Chef–restaurateur David Burke
If you’ve eaten a crispy pork shank, pastrami made from something other than beef, or cheesecake lollipops at a fine-dining restaurant, you have David Burke to thank.
For more than three decades, Burke has been wowing diners with a blend of elegance and whimsy. Now the–restaurateur is looking to expand his budding 10-unit empire, which includes his flagship David Burke Townhouse, Fishtail and David Burke Kitchen in New York City; David Burke’s Primehouse in Chicago; David Burke Fromagerie in Rumson, N.J.; a two-unit take-out concept called Burke in the Box; and David Burke Prime at the Foxwoods Casino in Mashantucket, Conn.
He currently has four more restaurant deals in the works. The second David Burke Kitchen is slated to open in Aspen, Colo., in the first quarter of 2014, followed by an unnamed concept at the Archer Hotel in New York’s Fashion District, a concept similar to Burke in the Box in Chicago, and a third David Burke Kitchen at the Indigo Hotel in Chicago.
Burke discussed growth plans and the sources for his inspiration with Nation’s Restaurant News.
What’s the reason for this sudden burst of expansion?
We started building the infrastructure for it five years ago, and we think we’re built for expansion and doing it the right way. We have training systems in place. We have our own trucks going up to Hunts Point [wholesale food market in New York City]. Now that the infrastructure’s in place, we can have fun brainstorming about what’s in the future.
What are you thinking up?
We’re talking about creating an incubator system, where we can train our own people, set up commissaries, that kind of stuff.
Can you elaborate?
It’s in the infant stage — almost like a school, but more like a production facility where people can rent the space and try out their concepts. We can share our expertise and also set up a training program where students can learn to butcher or get ready to create a product line or a manufacturing line. We can teach them how to market, package, label and source — the types of things I’ve already done with my [cheesecake] lollipops and patented dry-aged beef.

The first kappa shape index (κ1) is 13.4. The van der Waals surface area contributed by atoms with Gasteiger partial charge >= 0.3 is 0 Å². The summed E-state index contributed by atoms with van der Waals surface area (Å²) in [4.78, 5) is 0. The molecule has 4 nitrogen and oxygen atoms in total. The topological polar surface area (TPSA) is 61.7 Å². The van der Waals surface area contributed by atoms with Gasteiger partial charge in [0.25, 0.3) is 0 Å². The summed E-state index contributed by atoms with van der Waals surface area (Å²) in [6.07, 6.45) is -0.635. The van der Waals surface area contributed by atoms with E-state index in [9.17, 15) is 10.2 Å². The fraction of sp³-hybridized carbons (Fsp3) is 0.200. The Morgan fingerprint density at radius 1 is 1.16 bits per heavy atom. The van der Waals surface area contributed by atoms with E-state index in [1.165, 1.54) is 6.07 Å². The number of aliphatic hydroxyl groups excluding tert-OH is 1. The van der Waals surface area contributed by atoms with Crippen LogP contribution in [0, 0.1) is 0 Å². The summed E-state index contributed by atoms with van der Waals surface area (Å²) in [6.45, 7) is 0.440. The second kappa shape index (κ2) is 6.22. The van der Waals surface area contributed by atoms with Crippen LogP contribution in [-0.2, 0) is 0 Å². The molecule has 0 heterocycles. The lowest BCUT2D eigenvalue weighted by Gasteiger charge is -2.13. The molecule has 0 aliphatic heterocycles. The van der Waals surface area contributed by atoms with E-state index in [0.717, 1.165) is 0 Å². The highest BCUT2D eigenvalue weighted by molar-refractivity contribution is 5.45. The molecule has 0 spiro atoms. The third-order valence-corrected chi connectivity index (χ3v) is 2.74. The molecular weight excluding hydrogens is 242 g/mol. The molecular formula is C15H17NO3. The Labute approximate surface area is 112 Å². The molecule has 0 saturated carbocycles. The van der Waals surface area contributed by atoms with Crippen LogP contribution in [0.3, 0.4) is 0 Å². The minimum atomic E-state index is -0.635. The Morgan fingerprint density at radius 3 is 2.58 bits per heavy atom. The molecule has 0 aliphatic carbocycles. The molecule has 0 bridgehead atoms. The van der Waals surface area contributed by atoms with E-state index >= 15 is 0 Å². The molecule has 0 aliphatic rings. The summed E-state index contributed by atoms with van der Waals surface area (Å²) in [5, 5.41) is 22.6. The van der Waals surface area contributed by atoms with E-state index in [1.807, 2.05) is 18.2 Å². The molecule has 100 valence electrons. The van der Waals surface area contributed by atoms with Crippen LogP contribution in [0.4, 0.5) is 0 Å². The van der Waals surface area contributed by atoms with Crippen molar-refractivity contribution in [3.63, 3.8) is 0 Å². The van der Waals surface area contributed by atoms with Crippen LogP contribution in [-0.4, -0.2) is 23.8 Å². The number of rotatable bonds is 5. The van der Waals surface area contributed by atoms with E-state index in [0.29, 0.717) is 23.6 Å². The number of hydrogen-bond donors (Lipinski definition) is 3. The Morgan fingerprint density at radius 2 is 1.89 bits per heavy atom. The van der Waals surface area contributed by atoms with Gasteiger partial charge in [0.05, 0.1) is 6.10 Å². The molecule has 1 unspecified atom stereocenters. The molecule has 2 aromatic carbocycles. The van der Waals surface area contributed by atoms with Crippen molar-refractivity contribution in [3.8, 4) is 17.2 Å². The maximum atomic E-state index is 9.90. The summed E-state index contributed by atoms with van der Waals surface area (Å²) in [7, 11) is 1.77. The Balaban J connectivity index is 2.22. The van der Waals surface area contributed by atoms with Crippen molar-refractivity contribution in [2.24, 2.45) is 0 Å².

Or we can open a pop-up there and test it before spending $5 million on opening a restaurant. Then we can rip it down and set up a pop-up for someone else.
Are these just ideas or are you planning to carry them out?
We found a space for it. That doesn’t mean it’s happening, but it’s something we’re interested in doing. It might happen in two years; it might happen in five years. We have plenty to keep us busy, but this is kind of interesting to me right now.
How is business overall?
Townhouse is doing well. It grew last year from the previous year. Our steakhouse in Chicago got voted best steakhouse in Chicago. Foxwoods is doing great. [David Burke] Kitchen does much better when the garden’s running.
We’ve changed our wine program. We stopped doing the traditional 300-percent markups and figured that for each bottle we want to make a certain amount of money. So we charge $550 for a $300 bottle of wine instead of $900. People who know wines think, ‘That’s a good deal; I think I’ll take two.’ The cost is higher for us, but we’re selling more wine. I don’t know if it’s groundbreaking, but it’s different and it’s friendlier to the consumer — and people can look up on their iPhone what it costs retail.
Where do you find new ideas?
Here’s one: Yesterday I was having lunch with a young lady who handed me a chia seed drink. I tried it, and I said, ‘This tastes like nothing.’ But I liked the texture, the way it held itself together because it’s got that mucous-y kind of thing. So we poured in curry oil, soy sauce, ginger, scallion, cilantro, lemon zest, grains of paradise and vinegar. It’s going to be a signature vinaigrette [without oil] for asparagus and soft-shell crab season.
We’re also working on something called ‘son of a bitch stew.’ We learned about it eating at Stephan Pyles’ restaurant [in Dallas] with the Sam Adams people. It turns out to be an old cowboy dish with all the insides of a cow — the heart, the belly, the sweetbreads — with cream, served like chipped beef.
We’re going to do ‘son of a bitch chicken,’ made with cockscombs, chicken feet, livers, heart, make it like a chili, and serve it with crispy chicken skin wrapped in brique dough and brushed with barbecue flavor. This is taking what Stephan gave us and working with chicken in a way that will work in New York City.
These ideas dance in your head for days, weeks, months or years, and boom or pop in your head. There’s always new stuff going on. That’s the fun part.